When it comes to cyber security, nothing is 100%. No matter how advanced your defenses are, hackers can find a way around them if they have enough time, money and resources. Because breaches can affect any business, it is important that you are prepared for worst case scenarios ahead of time. The right planning will help minimize damages to your business and help it to get back on its feet sooner.
With the ever-increasing flow of large-scale hacks, many seem resigned to the fact that its only a matter of time before they get hit too. Security and its challenges have fully penetrated mainstream thought. Everyone knows that the CIA, the FBI, Russia, and even the hacker next door can break into your computer or phone, hijack your router, intercept your traffic, and take over your life.
In response, there has been a huge cry for better training, more secure software, secure email and secure texting. Basically, security everywhere. But if the hackers and agencies are really this powerful, why should you bother?
Are security services and products worth anything these days? Do they actually provide any protection? Or are they the emperor’s new bullet-proof-vest? It is surprising how many people have come to accept a complete lack of security. Some seem to use this as an excuse to avoid technologies that could benefit both their personal and business lives.
A great example comes from a dentist who was interested in sending notices to his patients via text, but resigned himself to “not bothering” as there is “no way to secure these things, anyway.” While that may be true in an absolute sense, it is not true practically.
In this article we will examine the reasons why we should bother with security and how it can help us in our personal and business lives. Read the rest of this post.
LUXSCI RELEASES FREE HIPAA-COMPLIANCE EBOOK SERIES
New series further explains secure email, texting, websites, web forms and email marketing.
BOSTON, MA – May 30, 2017 – LuxSci (www.luxsci.com), the HIPAA-compliant Internet and Email Security experts, have just released their 3-part eBook series on HIPAA-compliant communications, aimed at healthcare organizations in need of additional information to help them better understand the methods and technologies available for safeguarding their practice and protecting patient privacy.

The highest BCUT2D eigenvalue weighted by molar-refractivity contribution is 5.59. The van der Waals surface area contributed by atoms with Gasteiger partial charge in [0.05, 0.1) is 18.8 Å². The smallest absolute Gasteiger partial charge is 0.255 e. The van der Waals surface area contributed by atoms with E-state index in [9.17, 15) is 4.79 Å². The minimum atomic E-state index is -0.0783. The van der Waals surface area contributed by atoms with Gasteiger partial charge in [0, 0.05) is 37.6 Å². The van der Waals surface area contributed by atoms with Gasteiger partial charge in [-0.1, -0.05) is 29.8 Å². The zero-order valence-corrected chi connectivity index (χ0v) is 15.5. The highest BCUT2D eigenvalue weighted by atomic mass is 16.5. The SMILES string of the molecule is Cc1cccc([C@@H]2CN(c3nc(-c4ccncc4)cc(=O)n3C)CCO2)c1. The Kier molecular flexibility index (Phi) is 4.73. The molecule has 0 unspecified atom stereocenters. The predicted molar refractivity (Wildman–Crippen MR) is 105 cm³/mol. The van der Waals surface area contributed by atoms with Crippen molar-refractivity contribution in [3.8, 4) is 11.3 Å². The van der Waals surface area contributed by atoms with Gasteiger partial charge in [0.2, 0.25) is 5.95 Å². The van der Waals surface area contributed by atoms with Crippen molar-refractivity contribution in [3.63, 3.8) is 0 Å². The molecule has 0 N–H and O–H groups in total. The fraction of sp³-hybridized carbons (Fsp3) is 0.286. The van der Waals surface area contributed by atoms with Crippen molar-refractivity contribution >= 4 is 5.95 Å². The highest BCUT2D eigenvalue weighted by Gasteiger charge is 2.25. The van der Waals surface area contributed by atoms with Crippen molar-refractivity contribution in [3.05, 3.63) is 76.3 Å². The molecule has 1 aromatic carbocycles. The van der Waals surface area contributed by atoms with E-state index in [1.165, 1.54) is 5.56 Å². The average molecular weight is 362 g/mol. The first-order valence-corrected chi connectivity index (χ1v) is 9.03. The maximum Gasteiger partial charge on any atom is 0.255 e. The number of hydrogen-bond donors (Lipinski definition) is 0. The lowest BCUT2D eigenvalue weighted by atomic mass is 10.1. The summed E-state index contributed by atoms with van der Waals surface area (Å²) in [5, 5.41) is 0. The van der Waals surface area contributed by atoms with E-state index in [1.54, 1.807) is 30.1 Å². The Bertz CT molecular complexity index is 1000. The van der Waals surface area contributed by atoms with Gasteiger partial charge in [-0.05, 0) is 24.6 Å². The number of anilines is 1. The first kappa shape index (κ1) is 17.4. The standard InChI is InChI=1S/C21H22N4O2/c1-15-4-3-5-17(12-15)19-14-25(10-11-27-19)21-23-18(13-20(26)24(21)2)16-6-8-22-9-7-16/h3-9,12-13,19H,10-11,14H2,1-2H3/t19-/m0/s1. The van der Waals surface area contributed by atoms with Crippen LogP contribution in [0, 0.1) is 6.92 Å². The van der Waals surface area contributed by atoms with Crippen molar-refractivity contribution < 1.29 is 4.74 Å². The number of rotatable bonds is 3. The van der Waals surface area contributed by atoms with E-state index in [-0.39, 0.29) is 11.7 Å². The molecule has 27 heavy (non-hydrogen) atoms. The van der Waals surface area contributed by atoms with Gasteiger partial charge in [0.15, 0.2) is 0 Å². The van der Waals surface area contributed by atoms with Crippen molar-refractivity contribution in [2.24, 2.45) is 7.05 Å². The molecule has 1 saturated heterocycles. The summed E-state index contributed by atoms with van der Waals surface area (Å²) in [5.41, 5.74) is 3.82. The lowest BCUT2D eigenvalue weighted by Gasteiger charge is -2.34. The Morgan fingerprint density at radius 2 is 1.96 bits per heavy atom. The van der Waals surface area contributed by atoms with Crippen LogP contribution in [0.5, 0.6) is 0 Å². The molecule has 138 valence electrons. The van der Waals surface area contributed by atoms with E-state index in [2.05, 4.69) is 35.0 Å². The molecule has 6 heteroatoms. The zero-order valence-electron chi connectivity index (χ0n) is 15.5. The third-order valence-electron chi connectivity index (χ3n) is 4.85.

In the first eBook, “HIPAA-Compliant Email Basics”, LuxSci discusses HIPAA and ePHI, the provisions of the HIPAA email security rule, risk analysis and the need for encryption, and take a closer look at Gmail and Google Apps.
The next eBook, “HIPAA-Compliant Website Basics”, defines what is required from HIPAA-compliant websites, website hosting, and web forms.
The final eBook, “HIPAA-Compliant Bulk Emailing Basics”, is a technical guide to email marketing and outlines best practices for list maintenance, large-scale sending strategies, IP reputation challenges, SPF and DKIM considerations, and HIPAA-compliance specifics.
Erik Kangas, Ph.D. and CEO of LuxSci says, “Online communications technologies are pervasive and they can really help a healthcare organization stay current and engaged. Understanding the technologies, the risks, and the best practices are the first steps to getting started in a productive, compliant, and profitable direction. These eBooks provide a great deal of guidance, enabling you to get started quickly.“
To download these free eBooks and find out how LuxSci can help with HIPAA compliance, click here.
While messaging apps may have become more popular over the last ten or so years, email remains an important method of communication, particularly for business. Despite its common use, there are many security problems associated with regular email:
False messages are a significant threat, particularly when it comes to business and legal issues. Imagine someone else sends an email from your account – how can you prove it wasn’t you? There are many viruses that spread in this way, and with regular email, there is no concrete way to tell whether a message is false or not.
Normal emails can also be modified by anyone with system-administrator access to the SMTP servers that your emails pass through. They can alter or completely delete the message, and your recipient has no way of knowing if the message has been tampered with or not.
In the same way, messages can be saved by the SMTP system administrator, then altered and sent again at a later time. This means that subsequent messages may appear valid, even if they are actually just copies that have been faked. Read the rest of this post.
When everything is running smoothly, cyber security can go unnoticed by executives. It’s only when things go wrong that it tends to enter their peripherals. This often leads to inadequate budgeting or heavy cutbacks. Unfortunately, restricting security funds can result in incidents that cost companies many times more than what they would have spent on security measures.
Because of this, security can be seen as an investment that often has a high ROI, as long as it is applied strategically and intelligently. Although no amount of money and infrastructure can make your systems 100% secure, the right measures can still help to boost a company’s bottom line.